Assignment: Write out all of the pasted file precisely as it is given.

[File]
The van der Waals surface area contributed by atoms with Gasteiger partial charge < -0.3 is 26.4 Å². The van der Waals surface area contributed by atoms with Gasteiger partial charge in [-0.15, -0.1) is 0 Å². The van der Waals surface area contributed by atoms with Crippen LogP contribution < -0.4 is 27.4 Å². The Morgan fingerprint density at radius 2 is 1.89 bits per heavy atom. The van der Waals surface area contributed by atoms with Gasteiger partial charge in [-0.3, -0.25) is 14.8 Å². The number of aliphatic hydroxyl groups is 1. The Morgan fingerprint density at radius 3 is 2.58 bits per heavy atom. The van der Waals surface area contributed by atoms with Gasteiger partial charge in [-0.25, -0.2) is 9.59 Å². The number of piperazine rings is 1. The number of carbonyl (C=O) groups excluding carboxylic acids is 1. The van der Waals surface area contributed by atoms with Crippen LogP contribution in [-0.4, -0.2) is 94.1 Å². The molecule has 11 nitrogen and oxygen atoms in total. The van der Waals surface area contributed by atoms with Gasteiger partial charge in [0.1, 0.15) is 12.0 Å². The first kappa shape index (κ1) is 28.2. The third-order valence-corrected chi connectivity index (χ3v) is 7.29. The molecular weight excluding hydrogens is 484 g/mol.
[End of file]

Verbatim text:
The van der Waals surface area contributed by atoms with Gasteiger partial charge < -0.3 is 26.4 Å². The van der Waals surface area contributed by atoms with Gasteiger partial charge in [-0.15, -0.1) is 0 Å². The van der Waals surface area contributed by atoms with Crippen LogP contribution < -0.4 is 27.4 Å². The Morgan fingerprint density at radius 2 is 1.89 bits per heavy atom. The van der Waals surface area contributed by atoms with Gasteiger partial charge in [-0.3, -0.25) is 14.8 Å². The number of aliphatic hydroxyl groups is 1. The Morgan fingerprint density at radius 3 is 2.58 bits per heavy atom. The van der Waals surface area contributed by atoms with Gasteiger partial charge in [-0.25, -0.2) is 9.59 Å². The number of piperazine rings is 1. The number of carbonyl (C=O) groups excluding carboxylic acids is 1. The van der Waals surface area contributed by atoms with Crippen LogP contribution in [-0.4, -0.2) is 94.1 Å². The molecule has 11 nitrogen and oxygen atoms in total. The van der Waals surface area contributed by atoms with Gasteiger partial charge in [0.1, 0.15) is 12.0 Å². The first kappa shape index (κ1) is 28.2. The third-order valence-corrected chi connectivity index (χ3v) is 7.29. The molecular weight excluding hydrogens is 484 g/mol.